Construction of Expression Vectors and Site-directed Mutagenesis—Human full-length HURP cDNA (designated as HURP-WT) and Cdk1 cDNA were subcloned into FLAG-CMV2 (Kodak) or a modified version of pcDNA3.0 (Invitrogen), with an HA epitope tag for mammalian expression, or T7 promoter-driven vectors for the in vitro coupled transcription-translation reaction. The HURP phosphorylation site mutant (HURP-PM) and various Fbx7-truncated mutants (Fbx7-ΔN, Fbx7-ΔF, Fbx7-ΔC, and Fbx7-ΔP) were generated by PCR-based mutagenesis (QuikChange™ Site-directed mutagenesis kit, Stratagene). FLAG-tagged F-box protein constructs used in this study were kindly provided by Dr. Michele Pagano (New York University School of Medicine).
Preparation of Cell Lysates, Immunoprecipitation, and Western Blotting Analysis—To prepare cell-free lysates, cells were harvested, washed with phosphate-buffered saline, and lysed in extraction buffer, which was composed of 50% lysate buffer (20 mm PIPES, pH 7.2, 100 mm NaCl, 1 mm EDTA, 0.1% CHAPS, 10% sucrose, 1 mm phenylmethylsulfonyl fluoride, 1 mm dithiothreitol, 1 mm Na3VO4, and 10 μg/ml each of leupeptin, aprotinin, chymostatin, and pepstatin) and 50% IP washing buffer (10 mm Hepes, pH 7.6, 2 mm MgCl2, 50 mm NaCl, 5 mm EGTA, 0.1% Triton X-100, and 40 mm β-glycerolphosphate). After incubation at 4 °C for 30 min, cellular debris was removed by centrifugation at 13,000 × g for 30 min. Protein concentrations were determined using BCA Protein Assay reagents (Pierce). In general, 1 mg of total cell lysate was incubated with antibodies against target epitopes and Protein A/G-agarose beads (Oncogene Research Product) to immunoprecipitate the target proteins. The immunoprecipitation products were resolved by 8-15% SDS-PAGE. Proteins were transferred to polyvinylidene difluoride membrane (Millipore) and detected with various antibodies. The complexed IgGs were detected by incubation with secondary antibodies conjugated to alkaline phosphatase or horseradish peroxidase, and developed using the nitro blue tetrazolium/5-bromo-4-chloro-3-indolyl phosphate or the Western Lighting system (PerkinElmer Life Sciences).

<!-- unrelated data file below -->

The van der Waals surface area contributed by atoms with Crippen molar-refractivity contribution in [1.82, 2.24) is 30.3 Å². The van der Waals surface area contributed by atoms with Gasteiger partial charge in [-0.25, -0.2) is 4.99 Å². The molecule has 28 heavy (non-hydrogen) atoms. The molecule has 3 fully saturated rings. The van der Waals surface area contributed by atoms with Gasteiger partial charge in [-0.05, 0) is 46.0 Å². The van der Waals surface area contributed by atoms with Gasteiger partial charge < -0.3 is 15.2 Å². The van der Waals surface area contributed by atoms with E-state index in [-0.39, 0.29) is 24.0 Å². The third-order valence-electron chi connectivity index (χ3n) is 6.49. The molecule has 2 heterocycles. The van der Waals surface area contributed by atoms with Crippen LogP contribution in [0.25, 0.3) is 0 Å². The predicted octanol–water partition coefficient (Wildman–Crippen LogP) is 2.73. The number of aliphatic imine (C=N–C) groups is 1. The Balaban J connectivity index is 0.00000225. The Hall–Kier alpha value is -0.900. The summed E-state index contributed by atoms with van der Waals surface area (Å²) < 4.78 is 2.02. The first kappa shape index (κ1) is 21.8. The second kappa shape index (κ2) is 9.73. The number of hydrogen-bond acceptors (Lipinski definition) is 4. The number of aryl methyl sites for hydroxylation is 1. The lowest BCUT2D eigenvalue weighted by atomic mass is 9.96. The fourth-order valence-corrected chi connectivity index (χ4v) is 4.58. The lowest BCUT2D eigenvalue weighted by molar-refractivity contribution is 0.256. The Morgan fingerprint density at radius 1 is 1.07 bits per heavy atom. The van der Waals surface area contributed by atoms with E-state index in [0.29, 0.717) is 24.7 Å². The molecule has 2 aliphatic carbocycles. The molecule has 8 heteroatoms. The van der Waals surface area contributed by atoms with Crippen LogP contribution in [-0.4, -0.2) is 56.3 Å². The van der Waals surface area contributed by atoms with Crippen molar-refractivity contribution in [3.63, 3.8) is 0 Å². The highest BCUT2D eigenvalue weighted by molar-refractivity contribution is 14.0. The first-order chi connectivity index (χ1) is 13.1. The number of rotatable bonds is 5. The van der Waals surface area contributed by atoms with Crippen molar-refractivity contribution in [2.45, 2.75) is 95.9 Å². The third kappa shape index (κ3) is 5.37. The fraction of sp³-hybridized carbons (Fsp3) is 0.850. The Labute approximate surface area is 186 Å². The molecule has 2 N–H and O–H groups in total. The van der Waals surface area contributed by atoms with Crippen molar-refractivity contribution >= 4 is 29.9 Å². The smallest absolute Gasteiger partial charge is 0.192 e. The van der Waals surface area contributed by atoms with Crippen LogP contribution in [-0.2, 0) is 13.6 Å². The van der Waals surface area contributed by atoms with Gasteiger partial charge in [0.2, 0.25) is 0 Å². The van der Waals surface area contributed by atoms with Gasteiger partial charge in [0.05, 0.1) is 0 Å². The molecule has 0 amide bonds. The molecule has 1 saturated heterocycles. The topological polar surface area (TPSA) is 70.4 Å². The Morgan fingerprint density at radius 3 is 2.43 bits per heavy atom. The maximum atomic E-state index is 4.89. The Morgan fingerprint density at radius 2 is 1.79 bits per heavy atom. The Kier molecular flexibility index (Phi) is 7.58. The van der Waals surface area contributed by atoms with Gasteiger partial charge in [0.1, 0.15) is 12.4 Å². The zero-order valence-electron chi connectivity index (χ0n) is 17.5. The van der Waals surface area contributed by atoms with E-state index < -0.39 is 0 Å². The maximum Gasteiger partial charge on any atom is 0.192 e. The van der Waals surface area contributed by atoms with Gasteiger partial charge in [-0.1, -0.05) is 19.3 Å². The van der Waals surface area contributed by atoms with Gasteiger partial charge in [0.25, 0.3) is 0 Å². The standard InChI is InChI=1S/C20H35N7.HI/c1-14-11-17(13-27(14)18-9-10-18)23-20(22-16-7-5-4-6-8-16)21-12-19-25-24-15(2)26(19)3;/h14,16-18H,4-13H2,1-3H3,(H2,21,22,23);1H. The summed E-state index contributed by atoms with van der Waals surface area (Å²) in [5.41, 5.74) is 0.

Preparation of Recombinant Protein, in Vitro Kinase Reaction, and Phosphorylation Site Determination—Human HURP recombinant proteins were prepared using a bacterial expression system. HURP cDNA was subcloned into expression vector pET32a (Novagen) and expressed as His-tagged fusion protein. The proteins were expressed and trapped in inclusion bodies and solubilized with 2 m urea. The solubilized proteins were partially purified by nickel-agarose (Qiagen) under denaturing conditions. The purified proteins were then dialyzed to remove the denaturant as described in the manufacturer's manual. The purified recombinant HURP proteins were incubated with bauclovirus-expressed human Cdk1-cyclin B complex (New England Biolabs) in kinase buffer (50 mm Tris-HCl, 10 mm MgCl2, 1 mm EGTA, 2 mm dithiothreitol, and 0.01% Brij 35, pH 7.5) containing [γ-33P]ATP. After incubation at 30 °C for 30 min, samples were subjected to SDS-PAGE and phosphorylated bands were visualized by autoradiography. For phosphorylation site determination, Escherichia coli expressed recombinant HURP proteins were incubated with Cdk1-cyclin B in kinase buffer containing ATP. After reaction for 30 min, samples were subjected to SDS-PAGE and stained with Coomassie Blue. HURP proteins were sliced from the gel and phosphorylation sites were determined by LC MS/MS analysis as previously described (
). [35S]Methionine-labeled proteins were prepared by coupled transcription-translation reactions in rabbit reticulocyte lysates (Promega).
Ubiquitination Assay—293T cells were transfected with expression vectors encoding HA-tagged HURP or Myc-tagged ubiquitin separately or together. 48 h after transfection, cells were harvested and lysed. Equal amounts of total lysates were subjected to immunoprecipitation with anti-HA antibody. The immunoprecipitation products were analyzed by Western blotting with anti-HA or anti-ubiquitin antibodies.
Cycloheximide Inhibition Assay—The turnover rates of proteins were determined using cycloheximide inhibition of protein synthesis (